Tag Archives: images

Keeping It Real…

The more true to life you can portray an issue you are presenting in your PowerPoint, the better your audience will understand, relate, and identify with it. This is your ideal goal – to get your audience to know that you understand their pain, their issue, and that you have a way to help resolve it or make it better. The impact you can add by using photos, videos, sound, or other media is extremely powerful and should not be overlooked. Here are a couple of ideas on types of media and when to use them.

  • Use illustrations or video to clarify. If your product is complicated, an illustration or video lets you simplify the way it looks. Also, illustrations and videos allow you to show a zoomed-in view or a view normally not seen, such as a product interior.
  • Motion, sound, and music. Just because PowerPoint has this feature doesn’t mean you need to use it. Use sparingly and only when deemed appropriate. Adding animation, sound effects, or music will make your presentation come alive, but it also lessens the seriousness of what you are presenting. Animation can be valuable when offering a product demonstration, but using when not needed will detract rather than add from the overall presentation.
  • Keep charts and graphs simple. Charts and graphs that are used to support a point should be simple and instantly understood. Audiences will be confused by overly complex visuals.
  • Photos have tremendous impact. A picture is worth a thousand words. This holds true in a PowerPoint. Finding a relatable image to put into your presentation can create an significant impression. It will leave your audience with an image resonating in their head when they go back to the office. Make it very relatable to a key point and they will not forget what you had to say.

As you can see, there is plenty of room for creativity in your presentations. Using illustrations and photos or graphs and animations can be very powerful. But beware… overuse these tools and they will detract from your presentation, making it lose gravity and impact.

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Great Images… Right?

You want your PowerPoint to be impactful… to leave your audience with something ingrained in their memory. The experts in the field have all been saying to use more imagery and have fewer slides with bullets and text – that this formula will have the greatest effect on your audience.

Sounds simple enough, but how do you go about choosing an image? A great image can be a very subjective thing. So how do you really know if the chosen image is great, just OK, or totally pathetic?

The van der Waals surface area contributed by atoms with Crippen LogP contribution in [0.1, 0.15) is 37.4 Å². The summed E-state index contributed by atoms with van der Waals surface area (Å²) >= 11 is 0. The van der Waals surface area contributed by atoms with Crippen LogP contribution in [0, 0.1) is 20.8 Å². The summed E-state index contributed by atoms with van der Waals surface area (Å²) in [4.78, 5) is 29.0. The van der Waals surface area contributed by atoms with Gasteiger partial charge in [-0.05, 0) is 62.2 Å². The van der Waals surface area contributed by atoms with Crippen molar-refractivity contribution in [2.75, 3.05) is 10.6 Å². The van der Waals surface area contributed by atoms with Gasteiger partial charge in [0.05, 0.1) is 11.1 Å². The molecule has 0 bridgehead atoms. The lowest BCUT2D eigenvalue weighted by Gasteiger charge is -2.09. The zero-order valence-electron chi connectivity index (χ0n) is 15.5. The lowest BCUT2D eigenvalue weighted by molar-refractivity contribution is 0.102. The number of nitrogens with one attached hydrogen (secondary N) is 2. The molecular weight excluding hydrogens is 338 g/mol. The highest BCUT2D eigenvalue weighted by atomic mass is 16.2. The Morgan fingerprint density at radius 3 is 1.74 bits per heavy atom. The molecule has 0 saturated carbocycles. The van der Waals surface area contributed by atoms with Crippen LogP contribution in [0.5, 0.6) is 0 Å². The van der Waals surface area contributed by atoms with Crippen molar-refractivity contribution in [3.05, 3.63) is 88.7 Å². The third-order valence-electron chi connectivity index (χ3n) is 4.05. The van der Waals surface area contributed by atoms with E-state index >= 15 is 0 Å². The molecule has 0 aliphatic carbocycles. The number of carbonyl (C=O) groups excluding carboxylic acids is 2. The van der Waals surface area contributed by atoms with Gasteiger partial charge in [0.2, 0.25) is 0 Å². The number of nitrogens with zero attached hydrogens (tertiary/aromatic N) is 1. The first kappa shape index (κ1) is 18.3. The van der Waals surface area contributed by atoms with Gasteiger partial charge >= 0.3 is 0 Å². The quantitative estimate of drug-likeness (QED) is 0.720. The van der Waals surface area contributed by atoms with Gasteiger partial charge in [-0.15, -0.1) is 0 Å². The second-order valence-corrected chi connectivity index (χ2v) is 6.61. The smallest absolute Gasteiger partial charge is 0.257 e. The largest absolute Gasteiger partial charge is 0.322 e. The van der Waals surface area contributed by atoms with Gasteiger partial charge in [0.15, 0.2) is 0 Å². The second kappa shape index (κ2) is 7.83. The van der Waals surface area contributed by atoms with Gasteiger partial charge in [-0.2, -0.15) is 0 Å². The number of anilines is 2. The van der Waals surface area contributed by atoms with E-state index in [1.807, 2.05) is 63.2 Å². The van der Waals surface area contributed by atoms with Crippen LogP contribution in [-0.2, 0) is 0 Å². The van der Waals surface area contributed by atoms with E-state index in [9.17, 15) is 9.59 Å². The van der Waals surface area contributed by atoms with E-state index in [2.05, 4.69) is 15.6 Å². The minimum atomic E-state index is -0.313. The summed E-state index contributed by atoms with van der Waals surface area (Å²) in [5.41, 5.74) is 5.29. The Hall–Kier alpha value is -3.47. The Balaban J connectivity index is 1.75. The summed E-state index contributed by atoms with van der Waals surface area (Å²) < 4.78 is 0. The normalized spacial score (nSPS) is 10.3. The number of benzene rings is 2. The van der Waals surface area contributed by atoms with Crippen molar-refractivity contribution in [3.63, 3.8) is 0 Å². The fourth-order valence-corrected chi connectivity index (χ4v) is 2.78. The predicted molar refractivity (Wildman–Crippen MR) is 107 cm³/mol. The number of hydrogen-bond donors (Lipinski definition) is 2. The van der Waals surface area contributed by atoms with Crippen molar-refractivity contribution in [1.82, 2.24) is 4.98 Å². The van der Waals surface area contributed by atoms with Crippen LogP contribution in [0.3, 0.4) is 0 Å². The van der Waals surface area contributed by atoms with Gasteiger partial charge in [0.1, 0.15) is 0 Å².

First of all, a great image needs a couple of basic characteristics. Without this foundation, no matter how creative, funny, or moving the image may be, it will be average at best and will not provide the “wow factor” you’re looking for. The image needs to be high resolution, not pixilated. It should not be stretched, but should be of adequate size so it is clearly visible and fills up the area you want. The image should be professional looking – if it is a photograph, make sure the lighting, color, and composition look professional (use the wedding picture test – would you be happy if this was your wedding photograph?).

Many of the stock photo sites will have images that meet these criteria; however, just because an image is from a stock photo sites doesn’t mean it automatically meets these criteria, so be careful in your image selection.

Once you have this basic foundation for your image, the other factors are what I call the “3 R’s” of images: relevance, resonance, and rarity (uniqueness).

  • Relevance: A great image needs to match your message. This may “click” with your audience and serve as a powerful takeaway. Of course, this may require the proper setup and delivery by the speaker to ensure your point gets across as intended. This proper positioning of your chosen image will connect the dots for the audience and leave a powerful impression.
  • Resonance: While we certainly applaud and foster creativity, sometimes you need to reel it in and keep yourself focused. All too often someone will approach me with an idea for a slide he thinks is brilliant. We will show it around and with blank stares, we all say we just don’t get it. Make sure your image resonates with your audience, otherwise your really cool image will be nothing more than a really cool image. It will not have meaning and context and will just sit there on the screen, looking all pretty, with a lot of confused faces staring at it.
  • Rarity: While your image may be relevant to your message and truly resonate and connect with your audience, a truly great image will be rare or unique. This is basically the opposite of the handshake image we have seen a million times over. Find something different or apply a different use to something familiar. Mix it up for maximum impact, but don’t go too far out there, so that it’s not relevant and doesn’t resonate.

These tips should help with the beginnings of choosing great images to get maximum impact from your PowerPoint presentations and will have your audience talking about your message for days.

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